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[en] The North Africa climate is dry and warm with annual mean temperature from 15 degree centigrade to 25 degree centigrade, with a temperature difference of 20 degree centigrade between the coldest and warmest month. Heating is needed during the short winter and there is a large cooling demand during the long summer. Since the undisturbed ground temperature is equal to the annual mean air temperature, the ground is warmer than the air during the winter and colder than air during summer. This is what is required for the direct use of the ground for heating and cooling. In such systems, ground coupled heating and cooling systems, and also in storage systems, Underground Thermal Energy Storage (UTES), some kind of underground duct (PIPE) system is used to inject or extract heat from the ground. Thermal energy is then stored and recovered by heating and cooling of the ground, while the ducts are the heat exchangers with the system. The duct system could be placed horizontally or vertically (e.g. in boreholes) in the ground. In many cases heat pumps or cooling machines are included in the systems but in favourable cases, such as in the North African climate, the ground can be used directly for heating and cooling. then, only a circulation pump is used to pump water through the underground duct system with high efficiencies. Such systems can also be used for thermal energy storage, during shorter periods (diurnal) or even between the seasons. In September 2005 Sebha University and Luleu University of Technology started a Libyan Swedish collaboration to develop and implement these systems for the North African climate. Sweden has considerable experience in ground coupled systems, theoretically and practically, and there are presently more than 300.000 systems in operation in Sweden, mainly for heating. Most of these are small-scale heating systems for singe-family houses but during the last decade several hundred large-scale systems have been built for heating and cooling of commercial buildings. The ongoing collaboration will consider local traditions and systems for cooling and the aim is to combine such old methods with ground coupled heating and cooling systems. This PhD work includes simulation, testing, and the design of this system for Libya. Planned ongoing work is outlined in this paper.(Author)
[en] About 20 years ago, we decided to make our house. Being working on the utilization of solar energy and with the objective of saving maximum conventional fuel and some family budget, we dicided to make use of maximum this free and clean fuel. After buying the land with proper orientation, we installed different cheap devices and left the proper provision for another devices to installed in future. At present we solar energy mainly for cooking, water heating for bath and dish washing, drying clothes/fruits/vegetables, purification (pasteurization) of water. In addition. we also use solar cells for some electrical devices like solar radio, solar lamp for emergency, charging batteries and mobile phone etc. For our family of five persons, having 3 coloured TV, 2 computers using many hours of Internet, without any use of fuel other than electricity and sun, our electricity consumption is of the order of 270 (dry/summer)-350 (wet/rainy) kWh/month, depending on the season (US$16-21/month). This is roughly 40-50% of the electricity consumed by my other colleagues who do not use solar energy. With this saving, the initial cost of solar devices (US$1200-1400) is already recovered. In this presentation, construction and results of working of these solar thermal, electrical devices and other energy saving means at our house are mentioned.(Author)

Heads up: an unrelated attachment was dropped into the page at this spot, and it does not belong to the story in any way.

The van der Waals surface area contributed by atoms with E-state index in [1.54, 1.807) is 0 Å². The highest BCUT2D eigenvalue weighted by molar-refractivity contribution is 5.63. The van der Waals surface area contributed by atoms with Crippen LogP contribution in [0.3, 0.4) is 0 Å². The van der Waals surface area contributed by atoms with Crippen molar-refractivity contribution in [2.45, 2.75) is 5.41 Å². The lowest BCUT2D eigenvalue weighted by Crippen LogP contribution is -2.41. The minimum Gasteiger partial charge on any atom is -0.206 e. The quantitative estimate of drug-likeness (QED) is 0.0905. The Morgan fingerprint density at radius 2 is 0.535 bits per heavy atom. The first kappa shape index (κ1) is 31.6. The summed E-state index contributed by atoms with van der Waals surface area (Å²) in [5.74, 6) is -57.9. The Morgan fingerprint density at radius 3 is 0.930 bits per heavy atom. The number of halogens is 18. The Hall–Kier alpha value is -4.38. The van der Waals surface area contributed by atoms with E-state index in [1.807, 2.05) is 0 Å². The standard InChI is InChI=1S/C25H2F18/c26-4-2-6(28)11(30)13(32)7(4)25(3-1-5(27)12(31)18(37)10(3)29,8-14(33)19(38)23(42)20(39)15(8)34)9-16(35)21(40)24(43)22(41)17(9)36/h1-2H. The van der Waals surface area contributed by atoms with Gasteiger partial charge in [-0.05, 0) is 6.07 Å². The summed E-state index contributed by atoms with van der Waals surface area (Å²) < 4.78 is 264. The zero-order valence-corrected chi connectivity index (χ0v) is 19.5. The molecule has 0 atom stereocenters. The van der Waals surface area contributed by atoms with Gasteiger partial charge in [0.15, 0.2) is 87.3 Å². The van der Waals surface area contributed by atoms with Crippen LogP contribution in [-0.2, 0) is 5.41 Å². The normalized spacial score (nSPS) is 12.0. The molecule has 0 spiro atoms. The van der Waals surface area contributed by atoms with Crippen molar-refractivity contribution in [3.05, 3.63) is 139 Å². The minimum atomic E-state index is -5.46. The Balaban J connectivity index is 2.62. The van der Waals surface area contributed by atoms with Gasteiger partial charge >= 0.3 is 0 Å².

[en] One of the attractions of developing bioenergy systems is the potential for job creation and economic development of rural economies. This paper seeks to quantify the expected employment impacts of individual bioenergy developments. The assessment includes agricultural labour growing energy crops for SRC and miscanthus options, transport and processing of the feedstock, staffing at the thermal conversion plant, employment within the equipment supply chain and the induced employment impact. Power only bioenergy systems are shown to typically create 1.27 man years of employment per GWh electricity produced, regardless of technology or scale of implementation. CHP systems can create more than 2 man years of employment per GWh electricity produced, although most of this enhanced economic impact can be attributed to the fact that a comparative analysis per unit of electricity produced ignores the heat output of the system. (author)
[en] This special issue on Solar energy and nano materials for clean energy development is composed of selected, full-length versions of papers presented during the international Solar 09 conference that was held in the fascinating historical city of Luxon. The conference gathered scientists from 26 countries, to discuss outstanding research on a multitude of topics and disciplines. As was pointed out by Professor Paul Barbara from the University of Texas in Austin at the opening session of the conference, this medium-sized conference offered the unique opportunity to learn and exchange scientific issues from distinct disciplines that have one main thing in common, solar photons. This exceptional opportunity to learn about other fields of research not only required particular didactic skills form the speakers, but also demanded special attention and openness from the audience.
[en] Geothermal binary power plants that use low-temperature heat sources have gained increasing interest in the recent years due to political efforts to reduce greenhouse gas emissions and the consumption of finite energy resources. The construction of such plants requires large amounts of energy and material. Hence, the question arises if geothermal binary power plants are also environmentally promising from a cradle-to-grave point of view. In this context, a comprehensive Life Cycle Analysis (LCA) on geothermal power production from EGS (enhanced geothermal systems) low-temperature reservoirs is performed. The results of the analysis show that the environmental impacts are very much influenced by the geological conditions that can be obtained at a specific site. At sites with (above-) average geological conditions, geothermal binary power generation can significantly contribute to more sustainable power supply. At sites with less favorable conditions, only certain plant designs can make up for the energy and material input to lock up the geothermal reservoir by the provided energy. The main aspects of environmentally sound plants are enhancement of the reservoir productivity, reliable design of the deep wells and an efficient utilization of the geothermal fluid for net power and district heat production.